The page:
Review: 'The Christma-Hana-Kwanzaa Holiday Spectacular'
Inferno roasts the holidays – all of them
There was something sacrilegious last Friday night about sitting in front of a stage painted to look like Hell and waiting for a Christmas comedy to begin. That alone should have been a clue that "The Christma-Hana-Kwanzaa Holiday Spectacular" would be nothing like a traditional Christmas pageant staged by your local evangelical Christian church. (Okay, so the title was a dead giveaway, too, but work with me here!)
Shortly after 8 p.m. the lights went down and eight normal-looking actors filed onto the stage and struck a pose. Nothing looked out of the ordinary. At least not yet.
But my suspicions were wickedly confirmed only one line into the show when John Hartman passionately broke out into song. "It's the most God-awful tiiiiiime of the year…"
"Yep," I thought with a grin on my face. "I'm gonna like this one."
And I did.
Why? Because it's a laugh-filled antidote to the sugary, sappy and all-too intense holiday season that's now upon us. (Unless you're a fuddy-duddy, that is. If that's you, I strongly suggest you look elsewhere for entertainment.)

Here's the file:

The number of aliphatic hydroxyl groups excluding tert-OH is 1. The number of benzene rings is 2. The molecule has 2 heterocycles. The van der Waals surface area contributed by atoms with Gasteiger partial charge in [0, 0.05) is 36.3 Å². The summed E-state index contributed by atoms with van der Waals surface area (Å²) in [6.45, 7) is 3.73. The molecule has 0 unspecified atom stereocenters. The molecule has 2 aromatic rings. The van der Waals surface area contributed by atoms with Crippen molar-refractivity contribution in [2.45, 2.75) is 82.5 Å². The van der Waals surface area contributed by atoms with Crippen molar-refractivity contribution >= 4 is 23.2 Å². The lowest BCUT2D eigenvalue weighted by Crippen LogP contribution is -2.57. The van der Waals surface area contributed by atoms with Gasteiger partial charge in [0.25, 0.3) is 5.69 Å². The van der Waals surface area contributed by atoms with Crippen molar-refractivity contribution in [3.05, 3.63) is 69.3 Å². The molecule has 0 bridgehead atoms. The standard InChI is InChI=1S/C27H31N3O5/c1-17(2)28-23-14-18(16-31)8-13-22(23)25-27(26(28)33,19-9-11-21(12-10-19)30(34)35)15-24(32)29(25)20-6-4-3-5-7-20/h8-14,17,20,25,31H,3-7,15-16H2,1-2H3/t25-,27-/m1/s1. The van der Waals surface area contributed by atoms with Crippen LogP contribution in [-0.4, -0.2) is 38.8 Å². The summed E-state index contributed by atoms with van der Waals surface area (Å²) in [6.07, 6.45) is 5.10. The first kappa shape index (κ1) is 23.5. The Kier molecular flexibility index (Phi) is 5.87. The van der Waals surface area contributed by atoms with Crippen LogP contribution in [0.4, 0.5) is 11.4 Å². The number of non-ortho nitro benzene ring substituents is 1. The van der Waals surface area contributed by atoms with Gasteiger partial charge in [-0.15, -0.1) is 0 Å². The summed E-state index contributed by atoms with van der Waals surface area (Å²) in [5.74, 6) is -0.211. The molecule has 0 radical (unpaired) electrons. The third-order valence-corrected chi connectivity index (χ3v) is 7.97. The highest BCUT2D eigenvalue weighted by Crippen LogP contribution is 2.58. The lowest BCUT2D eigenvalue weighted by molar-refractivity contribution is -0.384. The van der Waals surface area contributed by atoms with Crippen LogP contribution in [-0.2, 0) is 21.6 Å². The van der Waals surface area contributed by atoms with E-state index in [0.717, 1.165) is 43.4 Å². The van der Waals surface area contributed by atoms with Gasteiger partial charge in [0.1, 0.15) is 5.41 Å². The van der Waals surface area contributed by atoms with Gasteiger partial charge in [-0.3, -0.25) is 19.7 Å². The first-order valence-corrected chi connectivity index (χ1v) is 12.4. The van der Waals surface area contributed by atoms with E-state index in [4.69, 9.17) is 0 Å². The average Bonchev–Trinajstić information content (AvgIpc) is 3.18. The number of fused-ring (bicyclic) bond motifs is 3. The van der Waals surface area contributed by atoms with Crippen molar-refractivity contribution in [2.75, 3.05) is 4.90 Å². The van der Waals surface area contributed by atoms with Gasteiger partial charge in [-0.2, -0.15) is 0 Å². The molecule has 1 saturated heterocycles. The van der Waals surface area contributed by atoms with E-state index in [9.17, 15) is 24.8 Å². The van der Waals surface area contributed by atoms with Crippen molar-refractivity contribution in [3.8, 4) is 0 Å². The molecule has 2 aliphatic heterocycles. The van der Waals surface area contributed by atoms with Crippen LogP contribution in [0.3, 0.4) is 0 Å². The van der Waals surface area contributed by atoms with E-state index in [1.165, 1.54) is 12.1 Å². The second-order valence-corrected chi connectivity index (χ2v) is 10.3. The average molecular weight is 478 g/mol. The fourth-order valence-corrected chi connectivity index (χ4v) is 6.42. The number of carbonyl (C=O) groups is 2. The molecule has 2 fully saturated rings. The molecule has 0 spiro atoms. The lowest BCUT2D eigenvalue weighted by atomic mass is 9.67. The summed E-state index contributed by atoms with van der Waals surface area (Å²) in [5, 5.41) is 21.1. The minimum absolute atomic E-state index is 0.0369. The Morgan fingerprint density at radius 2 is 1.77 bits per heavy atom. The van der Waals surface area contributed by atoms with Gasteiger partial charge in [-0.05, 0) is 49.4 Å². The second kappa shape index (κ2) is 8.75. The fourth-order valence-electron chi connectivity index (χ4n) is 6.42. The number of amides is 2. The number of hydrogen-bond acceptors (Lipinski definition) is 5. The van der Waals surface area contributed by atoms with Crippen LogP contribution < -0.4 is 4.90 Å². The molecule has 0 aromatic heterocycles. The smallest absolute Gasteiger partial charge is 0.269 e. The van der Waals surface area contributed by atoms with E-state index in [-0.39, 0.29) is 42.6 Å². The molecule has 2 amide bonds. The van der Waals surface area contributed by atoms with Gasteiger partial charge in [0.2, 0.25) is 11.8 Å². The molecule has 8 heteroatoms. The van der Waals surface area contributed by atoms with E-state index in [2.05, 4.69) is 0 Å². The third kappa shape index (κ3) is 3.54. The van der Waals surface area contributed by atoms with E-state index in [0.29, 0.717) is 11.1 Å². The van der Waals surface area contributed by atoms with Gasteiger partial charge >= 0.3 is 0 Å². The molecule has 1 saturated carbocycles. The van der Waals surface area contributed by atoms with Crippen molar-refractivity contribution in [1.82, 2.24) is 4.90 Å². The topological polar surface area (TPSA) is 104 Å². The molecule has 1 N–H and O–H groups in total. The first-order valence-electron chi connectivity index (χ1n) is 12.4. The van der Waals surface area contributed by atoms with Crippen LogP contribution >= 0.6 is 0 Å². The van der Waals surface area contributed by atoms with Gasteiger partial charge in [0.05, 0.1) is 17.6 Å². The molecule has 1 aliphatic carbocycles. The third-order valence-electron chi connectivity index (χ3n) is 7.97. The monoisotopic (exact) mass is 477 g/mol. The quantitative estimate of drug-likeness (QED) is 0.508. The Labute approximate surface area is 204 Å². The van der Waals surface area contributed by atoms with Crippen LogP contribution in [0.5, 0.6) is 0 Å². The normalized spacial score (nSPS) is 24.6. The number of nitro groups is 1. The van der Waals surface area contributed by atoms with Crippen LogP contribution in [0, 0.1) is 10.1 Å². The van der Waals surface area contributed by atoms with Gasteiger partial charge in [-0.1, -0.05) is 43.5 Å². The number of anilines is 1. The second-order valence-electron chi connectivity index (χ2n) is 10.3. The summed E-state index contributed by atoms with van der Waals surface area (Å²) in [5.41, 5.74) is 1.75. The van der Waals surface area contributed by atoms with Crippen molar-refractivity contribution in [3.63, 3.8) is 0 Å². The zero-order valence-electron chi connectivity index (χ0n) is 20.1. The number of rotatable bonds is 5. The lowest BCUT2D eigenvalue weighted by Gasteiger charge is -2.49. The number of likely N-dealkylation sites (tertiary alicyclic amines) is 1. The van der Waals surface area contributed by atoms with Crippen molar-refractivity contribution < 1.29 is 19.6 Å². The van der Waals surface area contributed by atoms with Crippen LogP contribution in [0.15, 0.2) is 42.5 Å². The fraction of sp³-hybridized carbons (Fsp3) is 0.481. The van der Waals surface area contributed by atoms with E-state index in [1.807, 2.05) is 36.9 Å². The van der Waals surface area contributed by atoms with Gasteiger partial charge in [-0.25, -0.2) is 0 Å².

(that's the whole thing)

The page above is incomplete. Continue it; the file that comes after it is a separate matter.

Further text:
The original comedy, now playing at Ann Arbor's Improv Inferno, skewers everything about the holidays that many adults love to hate.
While not all of the skits work, several do stand out.
Mark Sobolewski gives a cutting performance as that one relative every family has who's a little too creepy for everyone's taste – yet for one day a year you welcome him (or her) into your home and act like you really love the bizarre presents he brings.
Not to be left out of the festivities, both Jesus and Santa make appearances – as a crime-fighting duo who, over the course of several vignettes, must apprehend a local gangster. Think "Cops" with a legendary twist, played to many laughs by Hartman, Jonny Victor and the always funny Brian Hatch.
Dan and Trish Izzo verbally duke it out as a Ralph and Alice Kramden-like couple who "discuss" what the husband plans to do in the bathroom just prior to the arrival of company. (One can only speculate on the Izzo's home life outside the theater after watching them go at it here, but that's another story!)
But just when you think the show can't get any more irreverent, the final scene comes along – and in particular, its final line. It might make you think twice about attending your office's next Christmas party. But then again, maybe not.
Also in the show this past Friday were Sabrina Harper, Christy Bonstell and Sara Grieshaber who generated the most laughs with her quick-thinking "cover" when another performance bobbled her lines.
"The Christma-Hana-Kwanzaa Holiday Spectacular" runs Fri. & Sat. nights throughout December (excl. Christmas Eve and NY Eve) at Improv Inferno, 309 S. Main, Ann Arbor. Tickets: $10. For information: 734-214-7080 or http://www.improvinferno.com. For adults only.
The Bottom Line: A merry, happy but certainly not holy holiday treat!